Sun Ra was one of the great (and most under valued) jazz men of the twentieth century, a visionary pioneer of a singular type of futuristic free jazz which was widely overlooked during his lifetime but is being re-evaluated as culturally significant by many artists and critics today. Having left the planet in 1993, Sun Ra’s band, the Arkestra, have continued to record, compose and tour ever since and are now lead by the 88 year old saxophonist Marshall Allen, himself a member of the Arkestra going back to 1957. They came to The Barbican last Saturday as part of the fourth edition of the Transcender Festival, a Barbican led festival that aims to bring together ‘sonically connected music forms’. I’m not quite sure about the remit of the festival ( a bit more on that later) but the gig itself was stupendous.
I’ve been a fan of Sun Ra’s for some time, for me he’s one of the great characters of the twentieth century – insisting he was from Saturn, ignoring musical trends to plough his own distinctive furrow, hand making his own glittery bizarre costumes, pioneering the use of the synthesizer in jazz – what’s not to like? His music is, in the main, challenging – at times it’s unlistenable, but when he hits his stride its both staggeringly other-worldly and incredibly sophisticated. So, I went into the gig a fan with already a convert to the church of Sun Ra. Nevertheless, I left with a new found appreciation of the man, his music, his band and his ideas. With a twelve piece band, the Arkestra came to make NOISE. With Marshall Allen leading on Alto Sax, backed by three further saxophonists in Knoel Scott, James Stuart and Danny Ray Thompson, Cecil Brooks and Fred Adams on trumpets, Dave Hotep on guitar, the stunning Farid Barron on piano, Elson Nascimento on percusiion and surdo and the lineup completed by Stephen Mitchell on bass and Craig Haynes on drums – what we had on stage was an ensemble of musicians who had each completely and utterly mastered their instruments.
This allowed for true improvisation and virtuoso solos from all involved, with Allen casually conducting – occasionally having a word in the ear of one of the musicians as he wandered the huge stage. The music veered from freeform cosmic jazz jams to blues numbers and straight ahead jazz standards, as when they played Smile, beautifully led and sung by Barron on piano, and the most touching, sentimental moment of the whole three hour gig.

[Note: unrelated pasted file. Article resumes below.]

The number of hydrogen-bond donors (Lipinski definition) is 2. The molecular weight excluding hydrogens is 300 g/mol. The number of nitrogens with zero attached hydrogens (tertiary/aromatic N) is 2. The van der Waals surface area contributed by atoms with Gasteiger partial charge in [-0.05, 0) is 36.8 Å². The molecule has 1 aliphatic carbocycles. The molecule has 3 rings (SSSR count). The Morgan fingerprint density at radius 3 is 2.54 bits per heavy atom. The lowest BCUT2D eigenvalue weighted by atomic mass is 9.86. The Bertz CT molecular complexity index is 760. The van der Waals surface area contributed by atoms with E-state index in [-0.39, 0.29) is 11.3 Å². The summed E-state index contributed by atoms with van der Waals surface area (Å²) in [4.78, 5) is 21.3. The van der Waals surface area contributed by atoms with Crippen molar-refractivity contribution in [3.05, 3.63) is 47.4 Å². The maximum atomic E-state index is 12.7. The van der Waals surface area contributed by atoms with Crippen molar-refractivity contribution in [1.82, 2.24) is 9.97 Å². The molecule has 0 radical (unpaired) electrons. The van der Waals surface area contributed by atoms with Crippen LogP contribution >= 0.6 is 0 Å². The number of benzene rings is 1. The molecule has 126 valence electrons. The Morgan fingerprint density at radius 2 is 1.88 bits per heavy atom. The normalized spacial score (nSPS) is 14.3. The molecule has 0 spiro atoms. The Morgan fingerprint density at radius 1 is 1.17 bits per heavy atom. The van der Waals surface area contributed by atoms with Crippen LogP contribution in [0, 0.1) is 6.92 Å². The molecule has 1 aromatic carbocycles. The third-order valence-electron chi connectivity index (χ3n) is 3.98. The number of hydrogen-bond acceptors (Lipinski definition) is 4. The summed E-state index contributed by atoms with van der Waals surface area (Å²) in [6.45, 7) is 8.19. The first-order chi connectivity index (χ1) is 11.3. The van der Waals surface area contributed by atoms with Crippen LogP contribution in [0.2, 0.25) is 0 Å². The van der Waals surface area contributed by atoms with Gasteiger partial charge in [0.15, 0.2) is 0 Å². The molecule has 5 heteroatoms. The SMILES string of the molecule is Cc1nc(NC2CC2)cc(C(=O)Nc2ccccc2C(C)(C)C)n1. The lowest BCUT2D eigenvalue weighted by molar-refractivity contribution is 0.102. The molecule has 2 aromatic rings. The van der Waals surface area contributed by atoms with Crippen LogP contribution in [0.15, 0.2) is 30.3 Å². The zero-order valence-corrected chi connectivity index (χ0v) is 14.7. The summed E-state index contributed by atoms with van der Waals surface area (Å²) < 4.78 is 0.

They played some Sun Ra ‘hits’ – breaking into a fantastic rendition of Rocket Number Nine…..with a tight, fast breakbeat that almost sounded like early nineties Jungle and ended the show with a long, drawn out version of Sun Ra’s anthem – Space is the Place. In between there were moments of true musical beauty, such as when Allen played his strange electronic wind instrument which floated over the rest of the music like a strange martian bird; great fun – as when one member or the other decided to have an impromtu dance around the stage, knocking over amps and instruments as they careered about, possessed by the odd rhythms, and true joy – when the whole arkestra came down into the audience and traipsed through us all, like the finest marching band that ever existed.
The lights were staggering, too, with the visual show produced by Mystic Lights, a psychedelic crew who’s set up seemed to consist of a hundred old overhead projecters and a few lava lamps, but who bathed the auditorium in such amazing colours and patterns that you could be forgiven for thinking your drink had been spiked. The only downside of the whole experience for me was the accompanying DJ sets – one from Hieroglyphic Being in the interval and the other from Mala, after the show had finished. They were picked because they can be identified as purveyors of ‘Afro futurism’, which was the theme of the night, and also helped the show fit in with the over arching Transcender festival remit. The problem was that, after hearing such kaleidoscopically colourful music, the selections of HB and Mala felt impossibly flat, and grey. I’ve never liked dubstep, its always seemed too blokeish for me – way before the term brostep was ever dreamt up, but in this context it just seemed ridiculously dull. Hieroglyphic Being was a tad more interesting, but, again, he just couldn't live with the staggering music that had preceded him. I know I wouldn’t like to DJ after a Sun Ra Arkestra gig, its a tough act to follow, but it felt that neither of them really wanted to compliment the experience and were just deafly doing their usual thing. A shame, because beyond that, it was one of the most remarkable, brilliant gigs I’ve ever witnessed.